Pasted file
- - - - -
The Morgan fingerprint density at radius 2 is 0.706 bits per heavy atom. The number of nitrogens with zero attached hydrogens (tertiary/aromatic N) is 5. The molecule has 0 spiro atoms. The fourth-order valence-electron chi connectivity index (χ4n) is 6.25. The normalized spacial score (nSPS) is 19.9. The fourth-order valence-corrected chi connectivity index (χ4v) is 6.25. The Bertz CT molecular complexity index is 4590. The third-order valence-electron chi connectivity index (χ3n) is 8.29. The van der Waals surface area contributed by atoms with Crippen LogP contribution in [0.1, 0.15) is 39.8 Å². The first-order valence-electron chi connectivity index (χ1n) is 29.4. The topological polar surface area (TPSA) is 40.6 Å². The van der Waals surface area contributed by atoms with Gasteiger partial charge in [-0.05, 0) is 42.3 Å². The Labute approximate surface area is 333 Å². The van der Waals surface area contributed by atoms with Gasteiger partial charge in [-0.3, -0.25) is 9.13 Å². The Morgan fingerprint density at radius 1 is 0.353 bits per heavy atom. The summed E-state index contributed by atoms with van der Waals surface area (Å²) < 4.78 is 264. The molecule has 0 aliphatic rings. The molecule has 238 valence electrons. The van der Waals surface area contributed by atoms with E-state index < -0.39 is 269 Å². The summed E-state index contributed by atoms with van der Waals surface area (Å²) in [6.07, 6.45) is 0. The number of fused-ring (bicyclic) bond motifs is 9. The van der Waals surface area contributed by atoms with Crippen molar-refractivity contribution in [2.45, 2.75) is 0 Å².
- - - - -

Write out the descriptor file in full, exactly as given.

The Morgan fingerprint density at radius 2 is 0.706 bits per heavy atom. The number of nitrogens with zero attached hydrogens (tertiary/aromatic N) is 5. The molecule has 0 spiro atoms. The fourth-order valence-electron chi connectivity index (χ4n) is 6.25. The normalized spacial score (nSPS) is 19.9. The fourth-order valence-corrected chi connectivity index (χ4v) is 6.25. The Bertz CT molecular complexity index is 4590. The third-order valence-electron chi connectivity index (χ3n) is 8.29. The van der Waals surface area contributed by atoms with Crippen LogP contribution in [0.1, 0.15) is 39.8 Å². The first-order valence-electron chi connectivity index (χ1n) is 29.4. The topological polar surface area (TPSA) is 40.6 Å². The van der Waals surface area contributed by atoms with Gasteiger partial charge in [-0.05, 0) is 42.3 Å². The Labute approximate surface area is 333 Å². The van der Waals surface area contributed by atoms with Gasteiger partial charge in [-0.3, -0.25) is 9.13 Å². The Morgan fingerprint density at radius 1 is 0.353 bits per heavy atom. The summed E-state index contributed by atoms with van der Waals surface area (Å²) < 4.78 is 264. The molecule has 0 aliphatic rings. The molecule has 238 valence electrons. The van der Waals surface area contributed by atoms with E-state index < -0.39 is 269 Å². The summed E-state index contributed by atoms with van der Waals surface area (Å²) in [6.07, 6.45) is 0. The number of fused-ring (bicyclic) bond motifs is 9. The van der Waals surface area contributed by atoms with Crippen molar-refractivity contribution in [2.45, 2.75) is 0 Å².